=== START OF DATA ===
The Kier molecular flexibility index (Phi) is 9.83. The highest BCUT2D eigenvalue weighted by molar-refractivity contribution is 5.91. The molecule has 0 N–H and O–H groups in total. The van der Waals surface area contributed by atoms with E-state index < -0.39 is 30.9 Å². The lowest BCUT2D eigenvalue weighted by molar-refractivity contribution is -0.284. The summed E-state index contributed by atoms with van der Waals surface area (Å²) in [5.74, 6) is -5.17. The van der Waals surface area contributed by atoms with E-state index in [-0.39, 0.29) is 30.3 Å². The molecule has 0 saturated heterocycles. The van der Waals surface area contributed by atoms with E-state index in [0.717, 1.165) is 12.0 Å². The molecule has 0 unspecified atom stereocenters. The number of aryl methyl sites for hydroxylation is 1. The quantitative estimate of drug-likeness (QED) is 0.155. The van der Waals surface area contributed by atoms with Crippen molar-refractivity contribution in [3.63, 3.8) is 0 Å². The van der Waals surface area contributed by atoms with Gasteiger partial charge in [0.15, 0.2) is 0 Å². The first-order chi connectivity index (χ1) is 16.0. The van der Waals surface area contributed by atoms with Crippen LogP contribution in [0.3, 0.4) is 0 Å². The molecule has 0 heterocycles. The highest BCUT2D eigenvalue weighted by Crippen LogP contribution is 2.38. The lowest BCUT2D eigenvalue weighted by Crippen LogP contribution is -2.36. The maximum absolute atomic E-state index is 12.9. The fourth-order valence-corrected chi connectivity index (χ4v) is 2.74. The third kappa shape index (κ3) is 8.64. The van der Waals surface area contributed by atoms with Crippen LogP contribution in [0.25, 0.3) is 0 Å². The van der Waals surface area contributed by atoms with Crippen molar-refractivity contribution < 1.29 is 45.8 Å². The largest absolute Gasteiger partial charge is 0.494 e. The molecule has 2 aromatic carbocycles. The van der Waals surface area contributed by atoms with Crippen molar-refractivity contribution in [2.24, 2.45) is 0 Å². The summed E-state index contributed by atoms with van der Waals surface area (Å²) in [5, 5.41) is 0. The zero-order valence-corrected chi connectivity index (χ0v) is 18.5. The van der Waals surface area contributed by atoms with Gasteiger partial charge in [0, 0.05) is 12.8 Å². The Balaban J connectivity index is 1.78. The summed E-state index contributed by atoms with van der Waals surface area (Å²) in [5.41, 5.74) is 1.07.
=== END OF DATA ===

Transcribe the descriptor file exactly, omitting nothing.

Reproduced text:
The Kier molecular flexibility index (Phi) is 9.83. The highest BCUT2D eigenvalue weighted by molar-refractivity contribution is 5.91. The molecule has 0 N–H and O–H groups in total. The van der Waals surface area contributed by atoms with E-state index < -0.39 is 30.9 Å². The lowest BCUT2D eigenvalue weighted by molar-refractivity contribution is -0.284. The summed E-state index contributed by atoms with van der Waals surface area (Å²) in [5.74, 6) is -5.17. The van der Waals surface area contributed by atoms with E-state index in [-0.39, 0.29) is 30.3 Å². The molecule has 0 saturated heterocycles. The van der Waals surface area contributed by atoms with E-state index in [0.717, 1.165) is 12.0 Å². The molecule has 0 unspecified atom stereocenters. The number of aryl methyl sites for hydroxylation is 1. The quantitative estimate of drug-likeness (QED) is 0.155. The van der Waals surface area contributed by atoms with Crippen molar-refractivity contribution in [3.63, 3.8) is 0 Å². The van der Waals surface area contributed by atoms with Gasteiger partial charge in [0.15, 0.2) is 0 Å². The first-order chi connectivity index (χ1) is 16.0. The van der Waals surface area contributed by atoms with Crippen LogP contribution in [0.3, 0.4) is 0 Å². The molecule has 0 heterocycles. The highest BCUT2D eigenvalue weighted by Crippen LogP contribution is 2.38. The lowest BCUT2D eigenvalue weighted by Crippen LogP contribution is -2.36. The maximum absolute atomic E-state index is 12.9. The fourth-order valence-corrected chi connectivity index (χ4v) is 2.74. The third kappa shape index (κ3) is 8.64. The van der Waals surface area contributed by atoms with Crippen LogP contribution in [0.25, 0.3) is 0 Å². The van der Waals surface area contributed by atoms with Crippen molar-refractivity contribution < 1.29 is 45.8 Å². The largest absolute Gasteiger partial charge is 0.494 e. The molecule has 2 aromatic carbocycles. The van der Waals surface area contributed by atoms with Crippen molar-refractivity contribution in [2.24, 2.45) is 0 Å². The summed E-state index contributed by atoms with van der Waals surface area (Å²) in [5, 5.41) is 0. The zero-order valence-corrected chi connectivity index (χ0v) is 18.5. The van der Waals surface area contributed by atoms with Gasteiger partial charge in [0, 0.05) is 12.8 Å². The Balaban J connectivity index is 1.78. The summed E-state index contributed by atoms with van der Waals surface area (Å²) in [5.41, 5.74) is 1.07.